Would it be wrong to assume that the CIA's interrogation "contractors" in Iraq used a manual similar to the one that the Agency has sent out into the field in the past? Bowden would have us believe that after 9/11 the CIA's contractors in Iraq and Afghanistan decided to throw out the old-school techniques of information extraction in favor of a new and improved warm-and-fuzzy approach. But I bet that nowhere in the new manual does the CIA worry about discerning whether a prisoner is an "insurgent," a "combatant," or an innocent civilian (which most were) who was picked up in a security sweep. Once again, apply some common sense. How many prisoners died under "suspicious circumstances" in Abu Ghraib alone?
The Bush Administration is covering up the facts. An investigation consists of talking to the accused soldiers, the contractors, the abused (those who aren't dead), and the rest who were detained during the period when the photographs were taken. We are talking about fewer than 500 people—if you believe Donald Rumsfeld that this was an isolated incident involving a few bad apples. The investigation should take only a month. Three at the most. But instead here we are, almost two years after Rumsfeld knew, and yet nothing legitimate has been learned.
Thank God this "abuse" isn't systematic and is just an isolated incident at only one prison. It's kind of like the "isolated incident" of the Navy's Tailhook sex scandal. Who ever heard of the Pentagon's trying to protect the brass at the top? By God, George Bush will have his people get to the bottom of this. Just like he did with Enron.
Mark Bowden quotes Karl Rove as predicting that "it will take a generation to repair the damage to America's image in the Middle East." Rove is wrong on two counts. First, America's image has not been damaged in the Middle East—the photos from Abu Ghraib did not tell people there anything they did not already know. Our image has been damaged only here at home, where we are beginning to question what our leaders are doing in our name. Second, it will not take a generation to repair the damage. Our memories are short, and "Abu Ghraib" is hard to pronounce.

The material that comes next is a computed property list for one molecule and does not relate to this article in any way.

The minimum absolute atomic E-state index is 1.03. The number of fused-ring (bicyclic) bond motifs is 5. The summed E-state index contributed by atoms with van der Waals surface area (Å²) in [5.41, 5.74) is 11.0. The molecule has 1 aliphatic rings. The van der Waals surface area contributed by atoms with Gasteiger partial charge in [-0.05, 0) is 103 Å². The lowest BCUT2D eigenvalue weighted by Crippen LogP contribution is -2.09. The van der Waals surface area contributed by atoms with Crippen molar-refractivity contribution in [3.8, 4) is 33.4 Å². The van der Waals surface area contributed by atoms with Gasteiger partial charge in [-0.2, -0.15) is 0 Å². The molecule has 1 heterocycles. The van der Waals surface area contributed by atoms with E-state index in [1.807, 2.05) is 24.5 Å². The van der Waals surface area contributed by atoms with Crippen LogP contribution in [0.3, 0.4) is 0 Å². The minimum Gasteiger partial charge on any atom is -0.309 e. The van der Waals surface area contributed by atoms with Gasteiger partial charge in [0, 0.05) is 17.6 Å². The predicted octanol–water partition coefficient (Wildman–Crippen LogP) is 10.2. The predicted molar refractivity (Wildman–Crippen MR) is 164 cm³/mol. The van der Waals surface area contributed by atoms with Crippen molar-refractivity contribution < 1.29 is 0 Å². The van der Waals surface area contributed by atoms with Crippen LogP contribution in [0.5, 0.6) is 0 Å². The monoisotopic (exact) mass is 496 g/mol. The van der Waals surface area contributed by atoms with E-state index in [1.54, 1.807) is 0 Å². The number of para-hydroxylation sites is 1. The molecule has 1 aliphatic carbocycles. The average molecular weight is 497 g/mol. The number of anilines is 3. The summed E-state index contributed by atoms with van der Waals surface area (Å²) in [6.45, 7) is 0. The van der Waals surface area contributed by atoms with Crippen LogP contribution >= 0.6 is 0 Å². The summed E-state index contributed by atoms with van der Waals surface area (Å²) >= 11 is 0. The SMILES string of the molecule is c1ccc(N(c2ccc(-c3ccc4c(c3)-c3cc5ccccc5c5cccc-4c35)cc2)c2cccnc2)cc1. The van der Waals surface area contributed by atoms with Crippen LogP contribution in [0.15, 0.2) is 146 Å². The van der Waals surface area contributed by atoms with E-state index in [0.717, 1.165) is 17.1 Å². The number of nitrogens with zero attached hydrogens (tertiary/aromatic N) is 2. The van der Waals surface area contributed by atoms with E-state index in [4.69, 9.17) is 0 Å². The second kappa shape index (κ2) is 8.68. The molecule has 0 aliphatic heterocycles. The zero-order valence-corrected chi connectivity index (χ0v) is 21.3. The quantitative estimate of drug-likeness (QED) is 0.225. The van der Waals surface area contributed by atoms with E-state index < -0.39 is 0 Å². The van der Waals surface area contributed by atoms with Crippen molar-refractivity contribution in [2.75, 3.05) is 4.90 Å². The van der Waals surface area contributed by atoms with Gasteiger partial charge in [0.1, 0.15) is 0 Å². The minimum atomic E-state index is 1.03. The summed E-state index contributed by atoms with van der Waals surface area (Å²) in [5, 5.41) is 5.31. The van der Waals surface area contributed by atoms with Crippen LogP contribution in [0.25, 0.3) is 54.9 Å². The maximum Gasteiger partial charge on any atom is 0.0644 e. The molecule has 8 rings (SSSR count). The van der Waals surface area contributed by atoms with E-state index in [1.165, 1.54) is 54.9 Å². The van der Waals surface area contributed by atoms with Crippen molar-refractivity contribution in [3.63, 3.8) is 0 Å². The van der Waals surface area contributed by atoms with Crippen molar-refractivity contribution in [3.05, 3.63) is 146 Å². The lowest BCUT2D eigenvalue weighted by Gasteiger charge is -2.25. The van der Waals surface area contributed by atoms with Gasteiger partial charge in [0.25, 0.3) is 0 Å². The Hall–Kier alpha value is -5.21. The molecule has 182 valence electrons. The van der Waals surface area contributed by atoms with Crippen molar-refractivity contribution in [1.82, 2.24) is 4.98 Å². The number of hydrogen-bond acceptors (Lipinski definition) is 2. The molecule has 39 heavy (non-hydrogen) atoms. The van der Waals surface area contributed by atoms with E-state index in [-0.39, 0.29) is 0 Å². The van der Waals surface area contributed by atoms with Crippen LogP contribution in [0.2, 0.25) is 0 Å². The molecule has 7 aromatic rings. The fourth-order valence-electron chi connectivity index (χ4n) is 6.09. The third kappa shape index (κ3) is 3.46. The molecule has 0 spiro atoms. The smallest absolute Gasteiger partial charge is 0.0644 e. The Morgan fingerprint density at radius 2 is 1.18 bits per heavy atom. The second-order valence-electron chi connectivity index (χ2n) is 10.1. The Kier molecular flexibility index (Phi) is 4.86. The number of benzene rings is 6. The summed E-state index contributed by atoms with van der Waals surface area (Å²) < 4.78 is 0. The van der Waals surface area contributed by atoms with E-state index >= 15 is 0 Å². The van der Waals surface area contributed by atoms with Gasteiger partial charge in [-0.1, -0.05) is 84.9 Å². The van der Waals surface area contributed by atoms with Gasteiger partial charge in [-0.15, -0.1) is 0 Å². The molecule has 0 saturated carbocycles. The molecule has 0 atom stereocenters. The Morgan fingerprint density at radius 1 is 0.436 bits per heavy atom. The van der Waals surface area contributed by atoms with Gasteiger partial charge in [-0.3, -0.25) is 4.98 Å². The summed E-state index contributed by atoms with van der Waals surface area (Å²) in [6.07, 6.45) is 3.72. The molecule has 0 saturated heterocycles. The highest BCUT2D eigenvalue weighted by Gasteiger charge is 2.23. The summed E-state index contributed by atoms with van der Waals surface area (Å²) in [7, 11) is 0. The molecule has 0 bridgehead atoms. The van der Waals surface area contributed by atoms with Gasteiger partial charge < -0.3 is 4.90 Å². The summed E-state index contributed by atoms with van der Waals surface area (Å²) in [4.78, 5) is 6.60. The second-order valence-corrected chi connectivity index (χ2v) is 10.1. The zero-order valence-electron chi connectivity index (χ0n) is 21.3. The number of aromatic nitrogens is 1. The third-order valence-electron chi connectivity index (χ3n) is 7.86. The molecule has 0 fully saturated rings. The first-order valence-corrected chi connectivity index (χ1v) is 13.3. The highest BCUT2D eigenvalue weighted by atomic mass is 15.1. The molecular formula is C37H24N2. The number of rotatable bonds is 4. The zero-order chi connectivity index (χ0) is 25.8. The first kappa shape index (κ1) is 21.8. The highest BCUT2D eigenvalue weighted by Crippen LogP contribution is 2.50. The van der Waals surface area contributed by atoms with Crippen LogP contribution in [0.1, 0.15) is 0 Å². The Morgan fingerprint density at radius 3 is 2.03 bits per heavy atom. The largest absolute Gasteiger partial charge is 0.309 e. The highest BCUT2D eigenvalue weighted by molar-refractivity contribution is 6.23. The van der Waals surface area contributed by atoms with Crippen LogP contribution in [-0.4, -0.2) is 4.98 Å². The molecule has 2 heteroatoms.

San Francisco, Calif.
Ihad been living in Egypt for about a year when the Abu Ghraib prison photos began to emerge. And when I spoke to a junior diplomat from the U.S. embassy recently, he made predictions similar to those of Karl Rove. When I asked a number of educated Egyptians what they thought of the photos, however, I was surprised by their response: "It's not that bad" was the prevailing attitude. They told me that this type of prisoner treatment occurs regularly over there, though they expected better from the Americans.
I do not wish to downplay the unacceptability of the behavior documented in those photos, or their lasting effects. I'm just telling you what I heard.
Mark Bowden replies:
Despite the tone of Neil Kitson's letter, I don't think we disagree. I did not argue that coercive treatment of prisoners should ever be legal; indeed, just the opposite. It should always be illegal. Coercion is, however, moral in certain rare instances, such as the case cited in my story "The Dark Art of Interrogation" (October 2003 Atlantic) of a kidnapper who refused to tell the police where he had buried alive his child victim. It is possible for a moral act to be illegal. The interrogator who chooses to break the rules for moral reasons can and should be brought up on charges, but he can raise moral necessity in defense, just as self-defense is raised as a defense for murder. I don't think Orwell would disagree.